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Sunday, December 7, 2008

For the long and painful process of being angels: Gratitude for family caregivers

As a 75-year-old mother living alone in Boca Raton, Florida, and with my son, a computer research scientist, living in Olympia, Washington, I found it eye-opening to read "More Men Take the Lead Role in Caring for Elderly Parents" [in the New York Times].

Although I am physically fit with no major medical problems, the time will come when I need help.

But men caring for their elderly parents does not necessarily begin when debilitation sets in. My son has been my sole financial caregiver, when I have needed it, for more than 15 years, and if and when I have physical needs, I would guess he'd be there for me then also.

But it was only after reading Peter Nicholson’s perspective in the article that I realized what my son may go through: "As a teacher, he could measure his contribution by the students' progress. But with his mother, he can only watch her decline." And, "there is the lingering sense that whatever they do is not enough."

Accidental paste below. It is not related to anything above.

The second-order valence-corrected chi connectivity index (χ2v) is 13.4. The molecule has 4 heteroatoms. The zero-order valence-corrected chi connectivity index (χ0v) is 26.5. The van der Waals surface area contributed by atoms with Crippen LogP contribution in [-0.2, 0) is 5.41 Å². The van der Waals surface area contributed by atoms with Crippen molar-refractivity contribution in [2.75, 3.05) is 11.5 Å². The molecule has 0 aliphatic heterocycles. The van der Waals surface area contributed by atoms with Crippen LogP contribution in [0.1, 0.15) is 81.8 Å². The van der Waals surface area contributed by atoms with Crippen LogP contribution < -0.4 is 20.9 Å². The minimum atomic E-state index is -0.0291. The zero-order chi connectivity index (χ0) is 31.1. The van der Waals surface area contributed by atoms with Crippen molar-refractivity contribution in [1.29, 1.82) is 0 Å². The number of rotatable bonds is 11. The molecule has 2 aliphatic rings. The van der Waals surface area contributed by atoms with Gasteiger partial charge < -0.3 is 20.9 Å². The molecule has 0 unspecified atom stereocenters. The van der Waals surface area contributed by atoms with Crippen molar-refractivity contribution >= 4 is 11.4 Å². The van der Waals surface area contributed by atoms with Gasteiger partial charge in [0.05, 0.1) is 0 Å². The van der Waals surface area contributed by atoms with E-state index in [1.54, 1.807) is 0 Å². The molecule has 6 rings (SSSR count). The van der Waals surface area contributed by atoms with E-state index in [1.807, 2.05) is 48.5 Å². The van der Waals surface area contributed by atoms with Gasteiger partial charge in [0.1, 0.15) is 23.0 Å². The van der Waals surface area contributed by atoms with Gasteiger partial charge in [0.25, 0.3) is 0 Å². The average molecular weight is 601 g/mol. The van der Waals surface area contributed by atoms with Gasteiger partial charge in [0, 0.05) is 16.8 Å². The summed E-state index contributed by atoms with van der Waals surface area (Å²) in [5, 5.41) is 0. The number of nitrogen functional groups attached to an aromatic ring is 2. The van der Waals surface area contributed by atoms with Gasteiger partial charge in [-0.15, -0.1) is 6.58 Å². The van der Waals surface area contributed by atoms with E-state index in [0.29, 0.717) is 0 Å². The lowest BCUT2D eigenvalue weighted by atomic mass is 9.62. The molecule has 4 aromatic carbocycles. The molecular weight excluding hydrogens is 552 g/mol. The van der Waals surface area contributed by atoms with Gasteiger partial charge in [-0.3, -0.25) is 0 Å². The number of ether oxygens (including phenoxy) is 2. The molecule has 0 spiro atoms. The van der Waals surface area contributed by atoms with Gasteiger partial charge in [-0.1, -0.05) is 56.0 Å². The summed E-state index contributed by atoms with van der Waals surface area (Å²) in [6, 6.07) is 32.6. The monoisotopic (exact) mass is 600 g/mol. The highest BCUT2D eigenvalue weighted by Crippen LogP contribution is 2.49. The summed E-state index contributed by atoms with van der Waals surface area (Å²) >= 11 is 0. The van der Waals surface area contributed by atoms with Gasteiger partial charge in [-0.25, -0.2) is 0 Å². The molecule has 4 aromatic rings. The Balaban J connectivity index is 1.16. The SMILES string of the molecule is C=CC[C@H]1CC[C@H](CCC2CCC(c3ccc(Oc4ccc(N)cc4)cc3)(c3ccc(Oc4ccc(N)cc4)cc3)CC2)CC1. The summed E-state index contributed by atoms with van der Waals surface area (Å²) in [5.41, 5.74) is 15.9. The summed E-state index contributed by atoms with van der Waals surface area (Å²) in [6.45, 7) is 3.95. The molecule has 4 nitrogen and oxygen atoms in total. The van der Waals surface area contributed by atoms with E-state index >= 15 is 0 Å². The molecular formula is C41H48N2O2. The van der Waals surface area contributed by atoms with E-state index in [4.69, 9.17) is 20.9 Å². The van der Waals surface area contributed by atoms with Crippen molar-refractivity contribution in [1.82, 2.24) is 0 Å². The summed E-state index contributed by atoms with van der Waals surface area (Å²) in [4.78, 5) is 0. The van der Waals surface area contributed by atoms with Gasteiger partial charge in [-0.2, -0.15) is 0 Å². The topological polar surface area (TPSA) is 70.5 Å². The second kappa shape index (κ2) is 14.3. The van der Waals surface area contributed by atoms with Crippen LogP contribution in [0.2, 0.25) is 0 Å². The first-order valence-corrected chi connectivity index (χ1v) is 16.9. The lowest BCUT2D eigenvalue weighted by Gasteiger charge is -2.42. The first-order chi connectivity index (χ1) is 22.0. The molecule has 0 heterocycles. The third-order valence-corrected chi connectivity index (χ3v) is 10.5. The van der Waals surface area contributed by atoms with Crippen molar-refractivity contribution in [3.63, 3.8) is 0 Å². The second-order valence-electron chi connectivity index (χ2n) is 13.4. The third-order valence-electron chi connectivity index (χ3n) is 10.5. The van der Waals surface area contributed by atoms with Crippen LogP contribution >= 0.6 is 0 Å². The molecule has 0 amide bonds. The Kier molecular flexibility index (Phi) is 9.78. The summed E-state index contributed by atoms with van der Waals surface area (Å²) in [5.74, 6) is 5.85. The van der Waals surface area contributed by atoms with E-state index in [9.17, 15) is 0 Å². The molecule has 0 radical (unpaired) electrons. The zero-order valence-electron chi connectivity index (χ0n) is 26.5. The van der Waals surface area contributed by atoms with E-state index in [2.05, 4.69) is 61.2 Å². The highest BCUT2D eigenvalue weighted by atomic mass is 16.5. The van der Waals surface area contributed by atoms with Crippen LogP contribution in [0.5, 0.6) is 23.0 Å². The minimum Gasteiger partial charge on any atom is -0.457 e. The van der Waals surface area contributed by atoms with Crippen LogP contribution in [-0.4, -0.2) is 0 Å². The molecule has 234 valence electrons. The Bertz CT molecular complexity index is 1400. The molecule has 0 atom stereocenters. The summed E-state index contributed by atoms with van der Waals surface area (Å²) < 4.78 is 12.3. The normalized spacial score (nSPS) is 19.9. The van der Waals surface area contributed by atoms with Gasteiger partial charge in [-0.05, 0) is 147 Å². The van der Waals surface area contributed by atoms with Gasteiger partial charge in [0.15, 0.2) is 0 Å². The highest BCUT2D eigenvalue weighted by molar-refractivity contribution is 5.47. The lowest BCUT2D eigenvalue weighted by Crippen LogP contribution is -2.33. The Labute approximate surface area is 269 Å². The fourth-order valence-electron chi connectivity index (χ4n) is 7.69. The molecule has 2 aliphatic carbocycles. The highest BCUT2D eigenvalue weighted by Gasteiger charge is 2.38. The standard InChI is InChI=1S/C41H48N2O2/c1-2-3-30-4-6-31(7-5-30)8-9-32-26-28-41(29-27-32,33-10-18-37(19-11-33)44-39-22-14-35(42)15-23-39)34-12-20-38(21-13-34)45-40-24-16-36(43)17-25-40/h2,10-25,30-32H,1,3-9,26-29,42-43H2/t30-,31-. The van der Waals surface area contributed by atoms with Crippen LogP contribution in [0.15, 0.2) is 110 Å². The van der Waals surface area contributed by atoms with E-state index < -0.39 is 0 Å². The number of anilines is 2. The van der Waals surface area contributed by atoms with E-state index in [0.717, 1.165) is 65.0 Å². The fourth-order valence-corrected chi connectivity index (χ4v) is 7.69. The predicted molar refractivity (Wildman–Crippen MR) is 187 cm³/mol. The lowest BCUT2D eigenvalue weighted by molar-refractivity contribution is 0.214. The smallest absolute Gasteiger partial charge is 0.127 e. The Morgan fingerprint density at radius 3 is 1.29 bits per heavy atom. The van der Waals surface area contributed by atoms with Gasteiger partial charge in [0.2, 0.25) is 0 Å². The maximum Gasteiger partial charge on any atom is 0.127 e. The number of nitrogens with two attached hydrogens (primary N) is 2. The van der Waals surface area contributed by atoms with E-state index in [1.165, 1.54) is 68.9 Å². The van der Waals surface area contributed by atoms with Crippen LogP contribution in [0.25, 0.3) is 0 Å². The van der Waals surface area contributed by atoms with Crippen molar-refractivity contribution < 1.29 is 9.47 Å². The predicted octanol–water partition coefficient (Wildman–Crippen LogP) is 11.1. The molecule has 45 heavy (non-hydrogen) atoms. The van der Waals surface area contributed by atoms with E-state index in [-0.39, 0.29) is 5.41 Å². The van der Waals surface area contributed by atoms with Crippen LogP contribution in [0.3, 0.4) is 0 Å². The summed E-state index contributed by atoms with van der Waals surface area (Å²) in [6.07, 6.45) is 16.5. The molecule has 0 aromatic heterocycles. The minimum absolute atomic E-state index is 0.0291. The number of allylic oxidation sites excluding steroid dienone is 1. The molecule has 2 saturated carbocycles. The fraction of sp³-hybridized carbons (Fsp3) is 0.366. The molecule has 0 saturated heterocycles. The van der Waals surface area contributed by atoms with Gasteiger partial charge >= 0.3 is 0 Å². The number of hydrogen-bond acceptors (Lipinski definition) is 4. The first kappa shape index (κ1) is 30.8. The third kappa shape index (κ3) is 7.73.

Perhaps mothers and fathers, before they grow into senility, should write a letter to their prospective caregiver, son or daughter, expressing gratitude for whatever decisions and actions they may, or may not, in the future, take in their long and painful process of being angels.

A thank-you letter in advance might ease the torment of one's beloved offspring.

-Malka Kornblatt

Read a story about tough love by a family caregiver.

Thanks to Malka for the source, the letter she wrote to the New York Times editor, published today.

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